The aquatic fugitives known as Asian carp have overrun the Illinois waterways since the 1970s, and continue to threaten the delicate ecosystem as well as human safety.
The fish escaped four decades ago during flooding of fish farms adjacent to the Mississippi River and are now throughout the Midwest. More recent flooding has brought them as close to Carbondale as Rend Lake and Crab Orchard Lake.
“An invasive species is one that is somewhere it doesn’t belong, and it becomes invasive by causing problems for other species,” said Matt Whiles, professor of zoology and director of the Center for Ecology. “Potential impacts of invasive species are competition with native species for food and habitat.”
SIU and the SIUC fisheries are on the forefront of researching Asian carp, Whiles said.
Having just completed a $1.1 million grant on studying the carp, they were working to understand what influences the species’ movement and the differences between bighead and silver carp, two varieties of Asian carp, said Jim Garvey, professor of fish ecology and management and director of the SIUC Fisheries and Aquaculture Center.
“The problem is that a lot of other fish species have the same diet as the carp,” Garvey said. “The worry is that when these carp arrive and become abundant, they’re going to eat the food the baby native fish eat and out-compete them.”
According to the Asian Carp Regional Coordinating Committee, carp can grow to more than one hundred pounds, average around 4 feet in length and consume up to 40 percent of their body weight each day. Their large size, avid appetite, rapid rate of reproduction and invasive movement pose a threat to the Illinois River, Great Lakes and surrounding ecosystems.
The silver carp are known to be easily startled by boat motors and can leap as high as ten feet out of the water. This behavior has caused direct harm to people and raises hazards to those partaking in recreational water sports.
The jumping incidents are like a stampede, said Jeff Goelz, assistant director of Aquatics and Base Camp. Once a single fish is startled and begins to flee, the rest follow suit.
“If you’re driving a boat in a body of water up near Chicago, you better be wearing a helmet,” he said.
In their first year of life, Asian carp can grow to almost a foot long, Garvey said. They grow so rapidly it’s hard for any predator or predatory fish to control them unless they’re abundantly present.
“It’s very expensive to produce enough predatory fish to actually have a control on baby carp, particularly because they’re growing so fast. As for adults, there really are no natural predators,” Garvey said.
Keeping the carp out of the Great Lakes is the main concern.
One solution is an electrically charged barrier placed between the fish and Lake Michigan. Another suggested solution is to use targeted poisons to reduce the Asian carp population, but a major obstacle lies within the science and procedures of using poison.
Garvey said a poison must be approved by the federal government before use, which he said costs a tremendous amount of money. He said they would also have to use a selective toxin that would target Asian carp, with proof that it wouldn’t affect other organisms or harm people.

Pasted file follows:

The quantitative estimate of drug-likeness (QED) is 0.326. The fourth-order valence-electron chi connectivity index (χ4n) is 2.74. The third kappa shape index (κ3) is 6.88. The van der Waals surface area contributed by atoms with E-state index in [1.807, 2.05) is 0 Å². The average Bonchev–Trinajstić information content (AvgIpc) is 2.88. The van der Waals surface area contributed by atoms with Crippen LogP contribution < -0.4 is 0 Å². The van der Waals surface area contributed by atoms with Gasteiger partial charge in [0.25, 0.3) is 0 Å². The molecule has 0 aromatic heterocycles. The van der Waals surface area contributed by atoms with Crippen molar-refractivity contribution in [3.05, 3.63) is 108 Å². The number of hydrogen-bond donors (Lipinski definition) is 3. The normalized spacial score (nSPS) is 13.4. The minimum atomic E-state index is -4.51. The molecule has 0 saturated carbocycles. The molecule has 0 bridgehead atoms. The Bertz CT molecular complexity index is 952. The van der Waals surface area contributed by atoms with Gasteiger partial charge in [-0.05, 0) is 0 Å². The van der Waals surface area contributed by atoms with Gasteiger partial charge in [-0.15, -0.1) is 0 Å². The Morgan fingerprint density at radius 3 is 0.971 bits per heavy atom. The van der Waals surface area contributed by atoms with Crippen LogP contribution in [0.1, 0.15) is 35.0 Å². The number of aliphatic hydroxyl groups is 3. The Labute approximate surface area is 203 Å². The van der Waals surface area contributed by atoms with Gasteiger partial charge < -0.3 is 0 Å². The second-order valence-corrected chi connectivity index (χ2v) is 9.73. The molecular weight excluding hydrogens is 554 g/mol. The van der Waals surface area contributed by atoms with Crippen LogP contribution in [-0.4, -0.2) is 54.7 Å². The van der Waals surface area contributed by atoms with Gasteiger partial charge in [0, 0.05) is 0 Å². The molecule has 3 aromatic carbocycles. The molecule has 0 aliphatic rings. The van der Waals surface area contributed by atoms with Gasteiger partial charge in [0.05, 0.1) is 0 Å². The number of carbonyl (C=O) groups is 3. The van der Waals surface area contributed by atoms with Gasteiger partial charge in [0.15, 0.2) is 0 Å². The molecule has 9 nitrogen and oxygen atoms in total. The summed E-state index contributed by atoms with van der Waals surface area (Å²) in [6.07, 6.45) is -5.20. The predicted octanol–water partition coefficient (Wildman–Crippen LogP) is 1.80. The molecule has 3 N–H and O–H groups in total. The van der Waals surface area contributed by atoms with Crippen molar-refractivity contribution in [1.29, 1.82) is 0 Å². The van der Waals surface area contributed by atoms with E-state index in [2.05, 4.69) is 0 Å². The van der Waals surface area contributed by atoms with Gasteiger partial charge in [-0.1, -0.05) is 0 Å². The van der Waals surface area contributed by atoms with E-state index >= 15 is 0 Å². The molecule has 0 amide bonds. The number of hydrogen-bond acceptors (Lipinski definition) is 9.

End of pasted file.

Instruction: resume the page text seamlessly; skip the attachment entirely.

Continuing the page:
There’s nothing being developed for that toxin yet, though, Garvey said.
Most solutions raise concerns with sustainability, finances and ecology.
“The problem with poisoning and electric fences is that it’s not a very sustainable solution. The harvesting, creating a market and hopefully over-harvesting … you can see it being effective,” Whiles said. “You worry, though, that if you do develop an economic dependence or market, those profiting will want that market to be ultimately sustainable.”
Illinois received a $7 million initiative to monitor and research the Asian carp. The questions are whether harvesting will control the species and whether the carp are solely to blame for the struggles native fish are facing.
Carp have increased in abundance, but there have been a lot of environmental changes. This makes it very hard to differentiate between the Asian carp and the environmental effects, Garvey said.
Record hot summers and sedimentation in the Illinois River, he said, have created problems for the habitat as well.
Economically, the Asian carp market is slowly gaining momentum and could be a breakthrough in the job market. Interest has been shown in starting a carp processing plant in Grafton. Some topics in the marketing aspect will be the taste, locality and nutritional factors, Garvey said.
“We’ve found through research that they’re low in contaminates like mercury because they don’t eat other fish, and they contain high amounts of the right kinds of omega-3 fatty acids.” he said.
As far as the financial pressure to keep them around, harvest will not be enough to collapse the species. Also, the Illinois River is not the only body of water with an excess of Asian carp. The Ohio, Mississippi, and Missouri Rivers are also infested.
Fisheries need to be able to use native fish and be flexible enough to deal with other sources to get the fish, Garvey said.
No solution will be the sole answer to this invasion, he said, but harvesting may at least reduce the propensity of the fish to move up towards the Great Lakes ecosystem.
“The rivers have been so modified in so many ways that the carp are just an added nuisance more than being the sole cause to the declines of the fish species we see here,” Garvey said. “We all have to remember that the rivers are so incredibly productive, there still might be plenty of food for all the fishes.”